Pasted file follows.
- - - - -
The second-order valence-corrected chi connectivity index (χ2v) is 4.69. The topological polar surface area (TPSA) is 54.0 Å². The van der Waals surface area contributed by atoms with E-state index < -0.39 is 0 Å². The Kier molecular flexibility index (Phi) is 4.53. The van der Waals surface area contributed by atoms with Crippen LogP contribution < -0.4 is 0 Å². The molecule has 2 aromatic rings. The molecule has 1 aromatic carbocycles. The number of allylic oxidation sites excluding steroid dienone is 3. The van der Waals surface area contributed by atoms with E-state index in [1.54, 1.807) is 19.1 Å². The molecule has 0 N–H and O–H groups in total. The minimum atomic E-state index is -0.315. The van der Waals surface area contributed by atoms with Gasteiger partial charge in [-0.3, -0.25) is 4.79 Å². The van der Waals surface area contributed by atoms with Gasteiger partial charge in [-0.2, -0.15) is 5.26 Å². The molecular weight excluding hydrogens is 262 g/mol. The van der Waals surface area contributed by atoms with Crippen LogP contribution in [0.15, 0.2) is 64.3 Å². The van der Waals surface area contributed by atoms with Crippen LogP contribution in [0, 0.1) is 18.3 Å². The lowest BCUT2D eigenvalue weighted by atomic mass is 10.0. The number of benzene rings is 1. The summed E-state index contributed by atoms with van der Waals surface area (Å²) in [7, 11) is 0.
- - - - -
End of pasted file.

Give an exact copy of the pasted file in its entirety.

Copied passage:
The second-order valence-corrected chi connectivity index (χ2v) is 4.69. The topological polar surface area (TPSA) is 54.0 Å². The van der Waals surface area contributed by atoms with E-state index < -0.39 is 0 Å². The Kier molecular flexibility index (Phi) is 4.53. The van der Waals surface area contributed by atoms with Crippen LogP contribution < -0.4 is 0 Å². The molecule has 2 aromatic rings. The molecule has 1 aromatic carbocycles. The number of allylic oxidation sites excluding steroid dienone is 3. The van der Waals surface area contributed by atoms with E-state index in [1.54, 1.807) is 19.1 Å². The molecule has 0 N–H and O–H groups in total. The minimum atomic E-state index is -0.315. The van der Waals surface area contributed by atoms with Gasteiger partial charge in [-0.3, -0.25) is 4.79 Å². The van der Waals surface area contributed by atoms with Gasteiger partial charge in [-0.2, -0.15) is 5.26 Å². The molecular weight excluding hydrogens is 262 g/mol. The van der Waals surface area contributed by atoms with Crippen LogP contribution in [0.15, 0.2) is 64.3 Å². The van der Waals surface area contributed by atoms with Crippen LogP contribution in [0, 0.1) is 18.3 Å². The lowest BCUT2D eigenvalue weighted by atomic mass is 10.0. The number of benzene rings is 1. The summed E-state index contributed by atoms with van der Waals surface area (Å²) in [7, 11) is 0.